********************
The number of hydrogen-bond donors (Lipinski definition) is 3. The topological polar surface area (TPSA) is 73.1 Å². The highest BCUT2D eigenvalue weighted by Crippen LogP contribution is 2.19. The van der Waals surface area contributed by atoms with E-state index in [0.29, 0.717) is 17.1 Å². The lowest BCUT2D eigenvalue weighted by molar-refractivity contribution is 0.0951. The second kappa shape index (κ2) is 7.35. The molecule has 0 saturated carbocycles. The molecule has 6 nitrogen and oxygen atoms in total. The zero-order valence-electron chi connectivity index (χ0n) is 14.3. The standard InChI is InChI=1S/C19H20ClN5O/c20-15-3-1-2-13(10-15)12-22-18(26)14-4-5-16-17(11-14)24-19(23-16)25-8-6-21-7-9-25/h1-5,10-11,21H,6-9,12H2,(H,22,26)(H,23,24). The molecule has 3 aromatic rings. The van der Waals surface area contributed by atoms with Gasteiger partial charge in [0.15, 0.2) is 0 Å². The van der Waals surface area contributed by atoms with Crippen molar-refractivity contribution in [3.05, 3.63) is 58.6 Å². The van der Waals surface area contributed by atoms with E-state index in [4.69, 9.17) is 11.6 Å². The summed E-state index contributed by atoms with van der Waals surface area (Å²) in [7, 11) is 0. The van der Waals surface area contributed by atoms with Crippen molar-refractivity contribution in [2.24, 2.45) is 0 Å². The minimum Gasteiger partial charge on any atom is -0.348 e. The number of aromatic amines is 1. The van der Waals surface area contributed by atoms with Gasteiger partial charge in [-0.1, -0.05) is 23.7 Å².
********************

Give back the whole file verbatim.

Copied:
The number of hydrogen-bond donors (Lipinski definition) is 3. The topological polar surface area (TPSA) is 73.1 Å². The highest BCUT2D eigenvalue weighted by Crippen LogP contribution is 2.19. The van der Waals surface area contributed by atoms with E-state index in [0.29, 0.717) is 17.1 Å². The lowest BCUT2D eigenvalue weighted by molar-refractivity contribution is 0.0951. The second kappa shape index (κ2) is 7.35. The molecule has 0 saturated carbocycles. The molecule has 6 nitrogen and oxygen atoms in total. The zero-order valence-electron chi connectivity index (χ0n) is 14.3. The standard InChI is InChI=1S/C19H20ClN5O/c20-15-3-1-2-13(10-15)12-22-18(26)14-4-5-16-17(11-14)24-19(23-16)25-8-6-21-7-9-25/h1-5,10-11,21H,6-9,12H2,(H,22,26)(H,23,24). The molecule has 3 aromatic rings. The van der Waals surface area contributed by atoms with Gasteiger partial charge in [0.15, 0.2) is 0 Å². The van der Waals surface area contributed by atoms with Crippen molar-refractivity contribution in [3.05, 3.63) is 58.6 Å². The van der Waals surface area contributed by atoms with E-state index in [4.69, 9.17) is 11.6 Å². The summed E-state index contributed by atoms with van der Waals surface area (Å²) in [7, 11) is 0. The van der Waals surface area contributed by atoms with Crippen molar-refractivity contribution in [2.24, 2.45) is 0 Å². The minimum Gasteiger partial charge on any atom is -0.348 e. The number of aromatic amines is 1. The van der Waals surface area contributed by atoms with Gasteiger partial charge in [-0.1, -0.05) is 23.7 Å².